US stocks closed mostly flat on Tuesday (4 April) as investors remain cautious ahead of a key meeting between US President Donald Trump and Chinese President Xi Jinping. Investors are also waiting for the jobs report to be released Friday (7 April).
The Dow Jones Industrial Average closed up 39.03 points, or 0.19%, to settle at 20,689.24. Shares of Caterpillar Inc, which rose 2% following a positive research note from Goldman Sachs, contributed the most to gains.
The S&P 500 index jumped 1.32 points, or 0.06%, to close at 2,360.16. According to MarketWatch, energy shares rebounded following two sessions of losses. WTI oil for May delivery rose $0.79, or 1.6%, to end at $51.03 a barrel, based on expectations for a decline in weekly crude inventories.
Meanwhile, the Nasdaq Composite Index moved up 3.93 points, or 0.07%, to settle at 5,898.61.
The two leaders are expected to meet at Trump's South Beach, Florida estate, Mar-a-Lago, on Thursday (6 April) and Friday. Trump previewed the meeting in a series of tweets on 30 March. "The meeting next week with China will be a very difficult one in that we can no longer have massive trade deficits and job losses. American companies must be prepared to look at other alternatives," he wrote.
Trump made fair US trade one of his key issue during the presidential campaign and has worked to make good on promises that the US would renegotiate trade deals he believes to be unfair, CNBC reported. The Trump administration has already taken steps to renegotiate the North American Free Trade Agreement with Mexico and Canada.
Stocks traded higher earlier on Tuesday after Trump indicated his administration would move forward with bank deregulation. "There's a lot of nervousness built into the market, but Trump's comments that we're going to get rid of 'horrible' regulations is bullish for stocks," Adam Sarhan, CEO of 50 Park Investments, told CNBC.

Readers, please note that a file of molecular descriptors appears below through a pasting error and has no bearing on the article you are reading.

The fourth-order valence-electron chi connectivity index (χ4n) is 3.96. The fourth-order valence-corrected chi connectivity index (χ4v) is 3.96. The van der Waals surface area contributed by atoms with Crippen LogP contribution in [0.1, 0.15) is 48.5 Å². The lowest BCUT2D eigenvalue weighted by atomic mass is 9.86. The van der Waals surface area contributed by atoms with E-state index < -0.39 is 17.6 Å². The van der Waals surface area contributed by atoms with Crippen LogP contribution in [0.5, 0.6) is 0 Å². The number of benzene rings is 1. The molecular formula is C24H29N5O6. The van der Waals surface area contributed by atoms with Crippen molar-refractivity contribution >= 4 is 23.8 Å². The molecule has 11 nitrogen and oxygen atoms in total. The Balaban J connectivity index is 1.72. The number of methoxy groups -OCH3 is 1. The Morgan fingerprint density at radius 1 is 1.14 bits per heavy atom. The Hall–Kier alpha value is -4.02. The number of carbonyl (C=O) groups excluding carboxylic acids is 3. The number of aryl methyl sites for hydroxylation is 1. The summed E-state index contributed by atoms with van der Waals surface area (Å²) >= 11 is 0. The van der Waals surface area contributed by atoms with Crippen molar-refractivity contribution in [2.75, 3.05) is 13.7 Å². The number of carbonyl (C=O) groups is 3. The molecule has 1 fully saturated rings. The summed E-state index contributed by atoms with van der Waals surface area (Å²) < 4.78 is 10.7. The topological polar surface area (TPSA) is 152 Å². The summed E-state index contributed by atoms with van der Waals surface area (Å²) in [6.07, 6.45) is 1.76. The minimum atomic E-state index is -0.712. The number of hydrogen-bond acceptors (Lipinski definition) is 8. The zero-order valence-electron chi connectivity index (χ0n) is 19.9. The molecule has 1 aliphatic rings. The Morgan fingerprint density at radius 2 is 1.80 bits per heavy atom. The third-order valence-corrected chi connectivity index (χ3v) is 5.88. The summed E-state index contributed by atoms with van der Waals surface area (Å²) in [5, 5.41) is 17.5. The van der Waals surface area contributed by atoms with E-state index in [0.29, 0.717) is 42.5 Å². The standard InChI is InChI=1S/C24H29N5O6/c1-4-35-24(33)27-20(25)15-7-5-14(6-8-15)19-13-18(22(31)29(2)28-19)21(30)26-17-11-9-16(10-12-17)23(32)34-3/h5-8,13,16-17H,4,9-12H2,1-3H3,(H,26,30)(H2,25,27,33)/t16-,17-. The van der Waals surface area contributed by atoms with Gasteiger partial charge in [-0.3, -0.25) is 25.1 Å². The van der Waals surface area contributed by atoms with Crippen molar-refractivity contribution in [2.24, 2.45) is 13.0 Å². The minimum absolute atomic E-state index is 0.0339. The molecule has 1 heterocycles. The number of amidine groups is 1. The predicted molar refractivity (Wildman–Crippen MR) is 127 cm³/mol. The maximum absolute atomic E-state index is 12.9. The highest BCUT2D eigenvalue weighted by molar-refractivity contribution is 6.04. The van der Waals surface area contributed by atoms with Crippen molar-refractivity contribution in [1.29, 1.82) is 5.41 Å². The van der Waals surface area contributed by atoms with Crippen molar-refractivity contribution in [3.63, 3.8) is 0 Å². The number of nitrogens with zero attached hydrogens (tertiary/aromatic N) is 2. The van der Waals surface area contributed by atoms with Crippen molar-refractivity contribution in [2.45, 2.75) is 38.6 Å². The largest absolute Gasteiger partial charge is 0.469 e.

Investors are also looking ahead to the coming quarterly results and an employment report due Friday. Investors hope the reports will confirm that the month-long rally is supported by earnings and economic improvement, MarketWatch reported.
"There is an undercurrent of worries that the economy is losing momentum. Friday's employment report, particularly wage growth and the types of jobs being created, will be helpful [in providing] a hard data point in terms of the economy's trajectory, as well as the Fed's view of the economy and inflation," Quincy Krosby, a market strategist at Prudential Financial, said.
In economic news, the US trade deficit fell nearly 10% to $43.6bn in February due to an increase in exports to a 26-month high and a drop in imports of automobiles and cellphones. Factory orders met expectations and rose 1% in February, MarketWatch noted.
Treasury yields rebounded, with the benchmark 10-year yield near 2.35%. The US dollar was mostly flat on Tuesday, but traded lower against the yen to 110.75.